Expert Q&A: Land development decisions and planning pitfalls

Attempting to gain planning permission or selling land for a one-off development windfall can lead to some tricky negotiations.

Bidwells’ residential development partner Hannah Beamish, planning partner Rob Hopwood and rural associate Louise Newton answer some of farmers’ most pressing questions.

See also: Farm buildings: Know your permitted development rights

What are the most common issues with planning applications?

Rob Hopwood: Applicants can underestimate the high level of detail required by local planning authorities to register and consider a planning application.

Applications will be delayed or even refused if planning policy and site issues are not sufficiently recognised or mitigated.

Applicants need to consider what impacts their proposals might have on neighbours, local infrastructure, services and the environment.

It is so important to highlight any key issues and understand how to deal with the issues before an application is submitted.

It is also very useful to identify who the local decision-takers are and obtain their views in a timely manner, such as parish, district and county councillors.

What key recent updates or changes do landowners need to be aware of?

Hannah Beamish: The residential development land market is currently extremely buoyant, with scarcity of immediate development opportunities driving land values to record highs.

During the lockdown periods, a lot of planning applications have been held up, creating a lack of supply, which is heating up the land market and encouraging house builders to look at sites they would not normally have considered two or three years ago.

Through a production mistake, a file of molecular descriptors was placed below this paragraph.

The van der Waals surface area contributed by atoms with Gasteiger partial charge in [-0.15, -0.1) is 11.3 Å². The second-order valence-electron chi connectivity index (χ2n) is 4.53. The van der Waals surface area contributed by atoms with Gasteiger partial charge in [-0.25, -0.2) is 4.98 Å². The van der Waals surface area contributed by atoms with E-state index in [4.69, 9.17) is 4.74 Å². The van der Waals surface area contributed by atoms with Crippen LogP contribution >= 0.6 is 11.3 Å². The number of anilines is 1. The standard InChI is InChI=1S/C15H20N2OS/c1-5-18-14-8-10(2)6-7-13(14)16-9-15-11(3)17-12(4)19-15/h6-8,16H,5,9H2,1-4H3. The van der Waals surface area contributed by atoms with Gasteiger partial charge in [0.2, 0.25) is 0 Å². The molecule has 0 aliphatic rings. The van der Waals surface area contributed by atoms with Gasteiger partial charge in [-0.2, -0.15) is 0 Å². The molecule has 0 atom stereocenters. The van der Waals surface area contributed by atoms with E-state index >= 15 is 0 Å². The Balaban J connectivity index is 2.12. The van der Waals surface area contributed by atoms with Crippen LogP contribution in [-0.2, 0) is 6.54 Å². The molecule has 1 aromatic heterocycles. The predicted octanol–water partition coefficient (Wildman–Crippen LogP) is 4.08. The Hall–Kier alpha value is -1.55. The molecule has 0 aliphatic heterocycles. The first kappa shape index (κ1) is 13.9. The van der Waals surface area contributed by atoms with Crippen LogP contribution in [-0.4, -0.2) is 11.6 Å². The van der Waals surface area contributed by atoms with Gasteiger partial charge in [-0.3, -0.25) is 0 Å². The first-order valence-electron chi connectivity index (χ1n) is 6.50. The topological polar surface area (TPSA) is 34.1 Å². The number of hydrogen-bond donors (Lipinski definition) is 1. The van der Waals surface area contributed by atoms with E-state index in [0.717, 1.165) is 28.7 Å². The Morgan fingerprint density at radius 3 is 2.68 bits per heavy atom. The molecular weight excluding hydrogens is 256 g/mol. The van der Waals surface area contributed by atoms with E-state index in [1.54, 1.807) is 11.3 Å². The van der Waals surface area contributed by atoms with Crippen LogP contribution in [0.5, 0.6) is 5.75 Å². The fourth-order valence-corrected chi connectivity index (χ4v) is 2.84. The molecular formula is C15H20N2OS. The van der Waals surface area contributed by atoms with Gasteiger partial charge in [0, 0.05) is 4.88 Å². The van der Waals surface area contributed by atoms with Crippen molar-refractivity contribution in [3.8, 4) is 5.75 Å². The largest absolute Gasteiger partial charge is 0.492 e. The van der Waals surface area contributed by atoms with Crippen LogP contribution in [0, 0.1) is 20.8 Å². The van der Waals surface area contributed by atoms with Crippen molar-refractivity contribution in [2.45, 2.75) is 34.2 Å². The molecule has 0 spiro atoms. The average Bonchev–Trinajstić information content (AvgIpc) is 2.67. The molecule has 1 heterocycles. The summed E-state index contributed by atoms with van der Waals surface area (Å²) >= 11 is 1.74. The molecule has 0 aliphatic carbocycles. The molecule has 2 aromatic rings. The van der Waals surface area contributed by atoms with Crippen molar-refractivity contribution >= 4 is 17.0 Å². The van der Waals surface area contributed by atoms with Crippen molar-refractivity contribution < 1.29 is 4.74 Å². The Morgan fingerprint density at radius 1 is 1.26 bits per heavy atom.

RH: All new developments going forward will be required by authorities to deliver a 10% uplift in biodiversity, either on or off site.

This emerging field of biodiversity net gain has become hugely important when preparing applications. It requires specialist advice and a good understanding of both legal frameworks and ecology. 

Who is best to value the land as part of the development process?

HB: This depends on the nature of the valuation required. Each site is different and requires specialist advice from a suitably qualified agent. 

How are deals brokered and delivered in practice?

HB: You only sell your land once, so you must be happy with your commercial terms and get that in the form of a legal agreement with your development partner.

Every site is different, but it is important to think about development projects in phases and break it down into milestones.

RH: Assessing the planning status of the site first and identifying the landowner’s immediate and long-term aspirations means you can align the disposal [sales] strategy and the planning strategy to deliver at different stages.

How do you identify and work with the right developer or promoter?

HB: It’s all about trust. You need an understanding of your partner’s objectives to create a relationship that aligns with your own.